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West with the Night by Beryl Markham

West with the Night (1942)

by Beryl Markham

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English (93)  Spanish (2)  Danish (1)  Dutch (1)  All languages (97)
Showing 1-5 of 93 (next | show all)
After reading [b:Circling the Sun|23995231|Circling the Sun|Paula McLain|https://d.gr-assets.com/books/1426531608s/23995231.jpg|43446210], I was anxious to read Beryl Markham's own account of her life, and it was well worth reading. What a remarkable woman, so fearless and capable and well-ahead of her time.

I am always taken by the way books set in Africa become somehow about the country in a way that transforms it into almost a character in itself. I certainly felt that from Markham, that Africa was more than a place to her, that it was a spirit, a soul. Her writing style is very tactile.

Hot night wind stalked through the thorn trees and leleshwa that surrounded the clearing. It bore the odour of swampland, the smell of Lake Victoria, the breath of weeds and sultry plains and tangled bush. It whipped at the oil flares and snatched at the surfaces of the Avian. But there was loneliness in it and aimlessness, as if its passing were only a sterile duty lacking even the beneficent promise of rain.

I could feel that wind and smell the swamps. Her stories unfold seamlessly and you are there with her seeing and feeling and knowing Africa and its people. Markham is not a white woman living in Africa, apart from the native inhabitants, she is a part of Africa...she hunts with Nandi, she lives an African life.

The distant roar of a waking lion rolls against the stillness of the night, and we listen. It is the voice of Africa bringing memories that do not exist in our minds or in our hearts--perhaps not even in our blood. It is out of time, but it is there, and it spans a chasm whose other side we cannot see.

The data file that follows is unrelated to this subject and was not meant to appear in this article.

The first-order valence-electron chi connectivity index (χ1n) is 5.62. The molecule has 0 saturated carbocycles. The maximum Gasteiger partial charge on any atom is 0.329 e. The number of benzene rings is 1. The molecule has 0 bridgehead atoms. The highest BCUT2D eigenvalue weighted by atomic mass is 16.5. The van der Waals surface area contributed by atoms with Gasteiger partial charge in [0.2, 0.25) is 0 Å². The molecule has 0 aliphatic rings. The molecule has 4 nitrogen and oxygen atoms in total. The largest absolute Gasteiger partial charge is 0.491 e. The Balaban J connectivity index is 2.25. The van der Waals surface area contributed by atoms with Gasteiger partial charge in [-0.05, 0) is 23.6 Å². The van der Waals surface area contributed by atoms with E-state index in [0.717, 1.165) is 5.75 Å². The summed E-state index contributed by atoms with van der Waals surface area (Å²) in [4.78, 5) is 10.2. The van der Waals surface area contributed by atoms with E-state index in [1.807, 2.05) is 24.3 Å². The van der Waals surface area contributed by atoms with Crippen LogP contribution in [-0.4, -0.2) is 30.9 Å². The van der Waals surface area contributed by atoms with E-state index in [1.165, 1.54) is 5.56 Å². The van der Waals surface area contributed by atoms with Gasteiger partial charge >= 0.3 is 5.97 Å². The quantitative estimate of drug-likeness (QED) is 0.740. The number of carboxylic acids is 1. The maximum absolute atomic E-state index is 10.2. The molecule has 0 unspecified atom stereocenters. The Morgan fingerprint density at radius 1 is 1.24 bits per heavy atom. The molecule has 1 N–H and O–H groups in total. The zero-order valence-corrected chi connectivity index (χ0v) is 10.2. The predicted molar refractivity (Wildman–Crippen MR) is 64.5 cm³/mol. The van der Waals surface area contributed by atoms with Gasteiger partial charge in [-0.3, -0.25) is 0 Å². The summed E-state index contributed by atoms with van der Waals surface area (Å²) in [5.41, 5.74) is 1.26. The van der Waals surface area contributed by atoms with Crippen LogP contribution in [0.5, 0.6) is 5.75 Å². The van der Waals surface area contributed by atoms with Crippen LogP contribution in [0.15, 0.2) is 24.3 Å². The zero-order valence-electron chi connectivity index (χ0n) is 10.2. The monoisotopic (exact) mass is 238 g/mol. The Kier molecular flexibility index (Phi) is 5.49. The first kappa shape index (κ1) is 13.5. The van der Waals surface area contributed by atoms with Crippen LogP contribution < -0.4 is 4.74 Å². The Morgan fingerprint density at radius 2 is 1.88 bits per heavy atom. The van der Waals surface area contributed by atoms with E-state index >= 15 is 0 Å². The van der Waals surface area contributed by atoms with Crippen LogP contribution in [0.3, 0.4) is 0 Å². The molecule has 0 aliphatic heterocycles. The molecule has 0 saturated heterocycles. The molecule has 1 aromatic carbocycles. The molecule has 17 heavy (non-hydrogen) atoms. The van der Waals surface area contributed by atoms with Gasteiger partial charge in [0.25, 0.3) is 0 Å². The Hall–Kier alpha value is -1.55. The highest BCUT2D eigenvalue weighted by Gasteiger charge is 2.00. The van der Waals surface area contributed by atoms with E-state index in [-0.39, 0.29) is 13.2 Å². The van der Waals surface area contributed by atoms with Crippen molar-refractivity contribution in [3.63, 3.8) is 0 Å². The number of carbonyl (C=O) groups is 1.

Ultimately, Beryl Markham becomes the first person to make the Atlantic flight, east to west, solo. She is fearless in flight, just as she was fearless in every other aspect of her life.

I loved this passage. She was speaking of Africa, but it rang so true to me of life itself:

Blix would see it again and so should I one day. And still it was gone. Seeing it again could not be living it again. You can always rediscover an old path and wonder over it, but the best you can do then is to say, 'Ah, yes, I know this turning!' -- or remind yourself that, while you remember that unforgettable valley, the valley no longer remembers you.

Finally, on reading this book, Ernest Hemingway said "I was completely ashamed of myself as a writer. I felt that I was simply a carpenter with words, picking up whatever was furnished on the job...but she can write rings around all of us who consider ourselves writers." High praise from a writer who would know.

Very happy that I was pointed in the direction of knowing Beryl Markham better. I have great admiration for her and strongly recommend this marvelous book. ( )
  phantomswife | Jul 6, 2018 |
If a library exists devoted to “Women Who Rock,” Beryl Markham’s memoir West with the Night must be in its collection.

Many readers will be delighted by this book. The author is intelligent, amusing, and clear-sighted in the account she gives of her life during the time Britain ruled East Africa, while also seeming less blighted by conceit than some whose lives have been so eventful. It’s possible she had flaws that would stain or ruin the impression she gives with her writing (cf. the final paragraph below), but if so they are missing from this story. Might want to avoid a biography if you find yourself as smitten as I am.

Markham has a gift for making come alive all sorts of scenes unfamiliar to most any reader’s experience. This is wonderfully displayed in accounts she gives of separate attacks by large cats on her and on Buller, her dog—she by a lion, Buller by a leopard. She writes brilliantly about many other events too, among which was her attempt to be the first to fly solo nonstop from England to America.

Suspicion exists that West with the Night wasn’t written by Markham but was instead ghostwritten without acknowledgment. That would be disappointing, partly for the misrepresentation but also for losing the impression of a vital mind capturing, by her own talent, the spirit and curiosity that make her seem special. Yet, if ghosted, her ally had to be told the materials. The loss of sole authorship wouldn’t change the events of her life nor necessarily counterfeit the temperament that reported them. The interest excited by the stories themselves still remains. ( )
  dypaloh | Apr 10, 2018 |
Beryl Markham either had an incredible editor or she is an amazing writer. The reader is taken on adventures and life experiences along with Markham in her captivating writing style. ( )
  niquetteb | Mar 28, 2018 |
West with the Night is a 1942 memoir by Beryl Markham, chronicling her experiences growing up in Kenya in the early 1900s, leading to celebrated careers as a racehorse trainer and bush pilot there.
  MasseyLibrary | Mar 14, 2018 |
Reread for 3rd time in 2017. Enjoyable, but glosses over most personal feelings and relationships. Nonetheless, a fascinating early life in colonial Africa. ( )